When Prudential saw that people living with HIV were living longer, healthier lives, the company knew it had an untapped market for life insurance underwriting.
So Prudential decided to offer people living with HIV 10- and 15-year individual convertible term life insurance products, the company announced this week. In doing so, Prudential became the first major insurer seeking to cover people living with HIV.
The offering comes as infected people are living decades with the virus thanks to new drugs.
"As medical technology advances, we continuously evaluate and update our underwriting criteria, which has resulted in our ability to offer insurance to people dealing with various medical or chronic conditions," said Mike McFarland, chief underwriting officer for Prudential Individual Life Insurance.
Prudential first realized the potential to sell life insurance to people living with HIV "four or five years ago," McFarland told InsuranceNewsNet. But the company lacked a credible way to calculate mortality data on those individuals, he explained.
Enter Aequalis, a financial services company focused on providing insurance for people with HIV. Aequalis put together enough data to give Prudential confidence in the statistical reinforcement of what it projected for people living with HIV.
For now, Prudential is limiting its insurance offerings to people with HIV to the 10- and 15-year term life products. Basic underwriting will be the same as with regular policies, McFarland said.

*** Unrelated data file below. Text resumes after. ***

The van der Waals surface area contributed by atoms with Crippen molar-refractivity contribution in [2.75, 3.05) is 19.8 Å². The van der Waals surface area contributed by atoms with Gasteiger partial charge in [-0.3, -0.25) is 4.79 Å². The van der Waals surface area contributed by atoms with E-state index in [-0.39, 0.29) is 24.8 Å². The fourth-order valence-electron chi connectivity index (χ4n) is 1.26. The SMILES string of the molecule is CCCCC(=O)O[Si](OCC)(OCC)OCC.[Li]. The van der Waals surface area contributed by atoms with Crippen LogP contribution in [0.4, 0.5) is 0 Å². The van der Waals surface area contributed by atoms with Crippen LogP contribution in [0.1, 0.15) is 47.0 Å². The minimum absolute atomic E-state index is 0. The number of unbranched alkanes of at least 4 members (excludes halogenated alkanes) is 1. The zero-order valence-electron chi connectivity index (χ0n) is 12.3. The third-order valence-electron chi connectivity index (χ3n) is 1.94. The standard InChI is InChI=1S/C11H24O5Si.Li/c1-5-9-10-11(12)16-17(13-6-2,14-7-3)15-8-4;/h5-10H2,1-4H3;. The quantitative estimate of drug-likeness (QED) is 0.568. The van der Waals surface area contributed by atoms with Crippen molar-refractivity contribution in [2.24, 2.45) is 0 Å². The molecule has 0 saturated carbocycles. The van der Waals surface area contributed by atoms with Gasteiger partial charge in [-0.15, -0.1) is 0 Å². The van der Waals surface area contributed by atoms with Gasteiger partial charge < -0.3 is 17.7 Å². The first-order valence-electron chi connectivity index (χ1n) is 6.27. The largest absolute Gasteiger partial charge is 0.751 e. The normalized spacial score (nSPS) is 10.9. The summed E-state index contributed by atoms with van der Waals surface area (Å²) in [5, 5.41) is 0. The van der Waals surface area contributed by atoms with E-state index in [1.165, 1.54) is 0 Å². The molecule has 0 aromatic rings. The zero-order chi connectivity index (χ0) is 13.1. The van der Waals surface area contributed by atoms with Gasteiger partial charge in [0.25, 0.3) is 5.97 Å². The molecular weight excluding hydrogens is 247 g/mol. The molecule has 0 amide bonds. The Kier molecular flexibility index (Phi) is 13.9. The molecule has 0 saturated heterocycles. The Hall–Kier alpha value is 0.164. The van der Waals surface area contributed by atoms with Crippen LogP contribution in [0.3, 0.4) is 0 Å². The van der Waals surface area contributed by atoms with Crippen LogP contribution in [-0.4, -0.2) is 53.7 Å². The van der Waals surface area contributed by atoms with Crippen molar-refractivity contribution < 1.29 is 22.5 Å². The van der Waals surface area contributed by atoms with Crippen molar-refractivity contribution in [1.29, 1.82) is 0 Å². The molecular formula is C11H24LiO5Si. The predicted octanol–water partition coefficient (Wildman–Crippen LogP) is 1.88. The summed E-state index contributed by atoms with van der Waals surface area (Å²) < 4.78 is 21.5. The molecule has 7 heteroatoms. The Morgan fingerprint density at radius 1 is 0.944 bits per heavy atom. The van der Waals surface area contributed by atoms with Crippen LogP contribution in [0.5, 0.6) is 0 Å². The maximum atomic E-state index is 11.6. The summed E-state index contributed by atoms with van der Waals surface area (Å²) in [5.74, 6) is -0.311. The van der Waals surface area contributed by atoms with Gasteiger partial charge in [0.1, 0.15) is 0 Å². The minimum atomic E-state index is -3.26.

"This is not an impaired product in any way," said McFarland, adding that he expects other major carriers to get into the market as well.
Underwriting terms will contain health qualifications, such as specific blood cell counts, similar to someone with coronary disease, he said. Anyone with an "AIDS-defining condition," or who acquired the virus through a blood transfusion or intravenous drug use would not be eligible.
“We would look for an individual to be at least one year out from the HIV diagnosis, and if they’re receiving treatment, we would look for them to be at least six months out from the start of receiving treatment," McFarland said.
The possibility of offering additional insurance products to people living with HIV is something that the company continues to evaluate, he added.
"We will look at the experience that we have, the business we're receiving ... and we expect that this is just the starting point," McFarland said, "and we will over time be able to broaden our product offerings."
Aequalis is providing consumers with direct access to information about the Prudential products and assisting with the application process. They are also working with financial professionals and other major insurance agencies and distributors to raise awareness and manage the process.
Andrew Terrell and Bill Grant, co-founders of Aequalis, have both been “deeply affected by the challenges experienced by close family and friends who were or are living with HIV,” the company said in a news release.
These personal experiences are what motivated Grant and Terrell to form Aequalis in 2010 and work with the financial services and insurance industries to drive change.
"The ability to help people provide security for loved ones, family members and business partners is a gratifying result," Grant said.
Aequalis provides assistance to those who want to learn more or access the application.
InsuranceNewsNet Senior Editor John Hilton has covered business and other beats in more than 20 years of daily journalism. John may be reached at email@example.com.
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